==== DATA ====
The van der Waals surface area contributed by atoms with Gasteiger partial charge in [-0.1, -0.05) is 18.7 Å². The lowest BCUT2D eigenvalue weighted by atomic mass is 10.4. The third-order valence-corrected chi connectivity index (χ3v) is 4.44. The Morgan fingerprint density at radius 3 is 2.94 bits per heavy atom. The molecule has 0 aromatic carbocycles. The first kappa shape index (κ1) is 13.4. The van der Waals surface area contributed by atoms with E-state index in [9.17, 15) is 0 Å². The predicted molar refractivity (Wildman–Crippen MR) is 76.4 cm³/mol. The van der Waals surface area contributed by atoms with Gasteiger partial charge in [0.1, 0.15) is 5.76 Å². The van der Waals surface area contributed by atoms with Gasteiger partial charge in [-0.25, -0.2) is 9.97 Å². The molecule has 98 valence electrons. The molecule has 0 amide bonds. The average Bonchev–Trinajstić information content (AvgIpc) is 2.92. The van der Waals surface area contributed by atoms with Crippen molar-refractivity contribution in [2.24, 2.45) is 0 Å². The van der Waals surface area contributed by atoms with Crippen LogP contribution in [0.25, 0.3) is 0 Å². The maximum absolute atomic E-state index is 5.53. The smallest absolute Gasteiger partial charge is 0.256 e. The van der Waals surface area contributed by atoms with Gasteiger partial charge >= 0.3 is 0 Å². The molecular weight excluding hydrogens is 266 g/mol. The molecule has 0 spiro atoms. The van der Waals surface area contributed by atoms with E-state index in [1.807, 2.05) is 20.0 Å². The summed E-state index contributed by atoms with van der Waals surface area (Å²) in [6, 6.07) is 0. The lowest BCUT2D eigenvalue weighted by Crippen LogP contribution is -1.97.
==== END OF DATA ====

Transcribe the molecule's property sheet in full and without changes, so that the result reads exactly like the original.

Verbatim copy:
The van der Waals surface area contributed by atoms with Gasteiger partial charge in [-0.1, -0.05) is 18.7 Å². The lowest BCUT2D eigenvalue weighted by atomic mass is 10.4. The third-order valence-corrected chi connectivity index (χ3v) is 4.44. The Morgan fingerprint density at radius 3 is 2.94 bits per heavy atom. The molecule has 0 aromatic carbocycles. The first kappa shape index (κ1) is 13.4. The van der Waals surface area contributed by atoms with E-state index in [9.17, 15) is 0 Å². The predicted molar refractivity (Wildman–Crippen MR) is 76.4 cm³/mol. The van der Waals surface area contributed by atoms with Gasteiger partial charge in [0.1, 0.15) is 5.76 Å². The van der Waals surface area contributed by atoms with Gasteiger partial charge in [-0.25, -0.2) is 9.97 Å². The molecule has 98 valence electrons. The molecule has 0 amide bonds. The average Bonchev–Trinajstić information content (AvgIpc) is 2.92. The van der Waals surface area contributed by atoms with Crippen molar-refractivity contribution in [2.24, 2.45) is 0 Å². The van der Waals surface area contributed by atoms with Crippen LogP contribution in [0.25, 0.3) is 0 Å². The maximum absolute atomic E-state index is 5.53. The smallest absolute Gasteiger partial charge is 0.256 e. The van der Waals surface area contributed by atoms with Gasteiger partial charge >= 0.3 is 0 Å². The molecular weight excluding hydrogens is 266 g/mol. The molecule has 0 spiro atoms. The van der Waals surface area contributed by atoms with E-state index in [1.807, 2.05) is 20.0 Å². The summed E-state index contributed by atoms with van der Waals surface area (Å²) in [6, 6.07) is 0. The lowest BCUT2D eigenvalue weighted by Crippen LogP contribution is -1.97.